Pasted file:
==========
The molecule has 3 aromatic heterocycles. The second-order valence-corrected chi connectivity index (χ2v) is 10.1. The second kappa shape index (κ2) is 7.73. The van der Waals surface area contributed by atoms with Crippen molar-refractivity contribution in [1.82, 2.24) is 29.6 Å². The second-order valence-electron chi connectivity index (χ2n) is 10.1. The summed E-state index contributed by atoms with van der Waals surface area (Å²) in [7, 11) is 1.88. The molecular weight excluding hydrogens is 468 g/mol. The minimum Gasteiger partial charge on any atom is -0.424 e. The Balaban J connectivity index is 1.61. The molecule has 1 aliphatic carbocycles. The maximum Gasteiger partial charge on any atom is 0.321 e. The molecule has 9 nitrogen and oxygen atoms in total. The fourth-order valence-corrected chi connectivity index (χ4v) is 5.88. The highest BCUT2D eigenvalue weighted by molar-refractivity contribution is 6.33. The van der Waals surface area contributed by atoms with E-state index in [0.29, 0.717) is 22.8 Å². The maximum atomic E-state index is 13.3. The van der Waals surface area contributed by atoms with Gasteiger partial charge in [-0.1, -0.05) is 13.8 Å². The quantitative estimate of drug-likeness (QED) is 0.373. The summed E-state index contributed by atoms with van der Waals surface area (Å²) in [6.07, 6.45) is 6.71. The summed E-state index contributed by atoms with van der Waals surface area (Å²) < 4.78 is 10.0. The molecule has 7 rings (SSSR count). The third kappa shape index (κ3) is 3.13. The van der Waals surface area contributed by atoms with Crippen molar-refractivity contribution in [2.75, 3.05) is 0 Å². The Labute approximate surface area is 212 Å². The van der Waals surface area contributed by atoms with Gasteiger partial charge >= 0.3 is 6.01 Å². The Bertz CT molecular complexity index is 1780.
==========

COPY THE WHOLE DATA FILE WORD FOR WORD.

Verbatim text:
The molecule has 3 aromatic heterocycles. The second-order valence-corrected chi connectivity index (χ2v) is 10.1. The second kappa shape index (κ2) is 7.73. The van der Waals surface area contributed by atoms with Crippen molar-refractivity contribution in [1.82, 2.24) is 29.6 Å². The second-order valence-electron chi connectivity index (χ2n) is 10.1. The summed E-state index contributed by atoms with van der Waals surface area (Å²) in [7, 11) is 1.88. The molecular weight excluding hydrogens is 468 g/mol. The minimum Gasteiger partial charge on any atom is -0.424 e. The Balaban J connectivity index is 1.61. The molecule has 1 aliphatic carbocycles. The maximum Gasteiger partial charge on any atom is 0.321 e. The molecule has 9 nitrogen and oxygen atoms in total. The fourth-order valence-corrected chi connectivity index (χ4v) is 5.88. The highest BCUT2D eigenvalue weighted by molar-refractivity contribution is 6.33. The van der Waals surface area contributed by atoms with E-state index in [0.29, 0.717) is 22.8 Å². The maximum atomic E-state index is 13.3. The van der Waals surface area contributed by atoms with Gasteiger partial charge in [-0.1, -0.05) is 13.8 Å². The quantitative estimate of drug-likeness (QED) is 0.373. The summed E-state index contributed by atoms with van der Waals surface area (Å²) in [6.07, 6.45) is 6.71. The summed E-state index contributed by atoms with van der Waals surface area (Å²) < 4.78 is 10.0. The molecule has 7 rings (SSSR count). The third kappa shape index (κ3) is 3.13. The van der Waals surface area contributed by atoms with Crippen molar-refractivity contribution in [2.75, 3.05) is 0 Å². The Labute approximate surface area is 212 Å². The van der Waals surface area contributed by atoms with Gasteiger partial charge >= 0.3 is 6.01 Å². The Bertz CT molecular complexity index is 1780.